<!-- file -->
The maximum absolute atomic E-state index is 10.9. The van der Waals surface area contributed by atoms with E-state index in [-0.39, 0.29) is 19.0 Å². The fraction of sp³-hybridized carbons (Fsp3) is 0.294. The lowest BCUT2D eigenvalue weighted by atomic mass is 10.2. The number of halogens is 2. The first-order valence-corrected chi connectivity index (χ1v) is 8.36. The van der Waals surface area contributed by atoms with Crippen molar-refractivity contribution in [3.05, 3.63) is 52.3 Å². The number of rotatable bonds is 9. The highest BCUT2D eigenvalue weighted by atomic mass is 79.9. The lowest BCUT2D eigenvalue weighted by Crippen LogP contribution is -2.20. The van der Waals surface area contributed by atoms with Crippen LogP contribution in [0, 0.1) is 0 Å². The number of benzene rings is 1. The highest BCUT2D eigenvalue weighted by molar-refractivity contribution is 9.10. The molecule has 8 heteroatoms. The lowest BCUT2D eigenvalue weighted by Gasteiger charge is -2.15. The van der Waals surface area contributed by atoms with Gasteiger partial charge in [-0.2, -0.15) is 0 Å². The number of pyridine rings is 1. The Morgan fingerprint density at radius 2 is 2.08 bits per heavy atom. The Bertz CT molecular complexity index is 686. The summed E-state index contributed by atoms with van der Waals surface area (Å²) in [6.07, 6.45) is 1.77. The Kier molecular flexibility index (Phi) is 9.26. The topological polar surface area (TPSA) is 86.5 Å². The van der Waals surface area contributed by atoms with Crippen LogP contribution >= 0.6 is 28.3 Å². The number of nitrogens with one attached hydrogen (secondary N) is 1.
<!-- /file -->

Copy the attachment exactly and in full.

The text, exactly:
The maximum absolute atomic E-state index is 10.9. The van der Waals surface area contributed by atoms with E-state index in [-0.39, 0.29) is 19.0 Å². The fraction of sp³-hybridized carbons (Fsp3) is 0.294. The lowest BCUT2D eigenvalue weighted by atomic mass is 10.2. The number of halogens is 2. The first-order valence-corrected chi connectivity index (χ1v) is 8.36. The van der Waals surface area contributed by atoms with Crippen molar-refractivity contribution in [3.05, 3.63) is 52.3 Å². The number of rotatable bonds is 9. The highest BCUT2D eigenvalue weighted by atomic mass is 79.9. The lowest BCUT2D eigenvalue weighted by Crippen LogP contribution is -2.20. The van der Waals surface area contributed by atoms with Crippen LogP contribution in [0, 0.1) is 0 Å². The number of benzene rings is 1. The highest BCUT2D eigenvalue weighted by molar-refractivity contribution is 9.10. The molecule has 8 heteroatoms. The lowest BCUT2D eigenvalue weighted by Gasteiger charge is -2.15. The van der Waals surface area contributed by atoms with Gasteiger partial charge in [-0.2, -0.15) is 0 Å². The number of pyridine rings is 1. The Morgan fingerprint density at radius 2 is 2.08 bits per heavy atom. The Bertz CT molecular complexity index is 686. The summed E-state index contributed by atoms with van der Waals surface area (Å²) in [6.07, 6.45) is 1.77. The Kier molecular flexibility index (Phi) is 9.26. The topological polar surface area (TPSA) is 86.5 Å². The van der Waals surface area contributed by atoms with Crippen LogP contribution >= 0.6 is 28.3 Å². The number of nitrogens with one attached hydrogen (secondary N) is 1.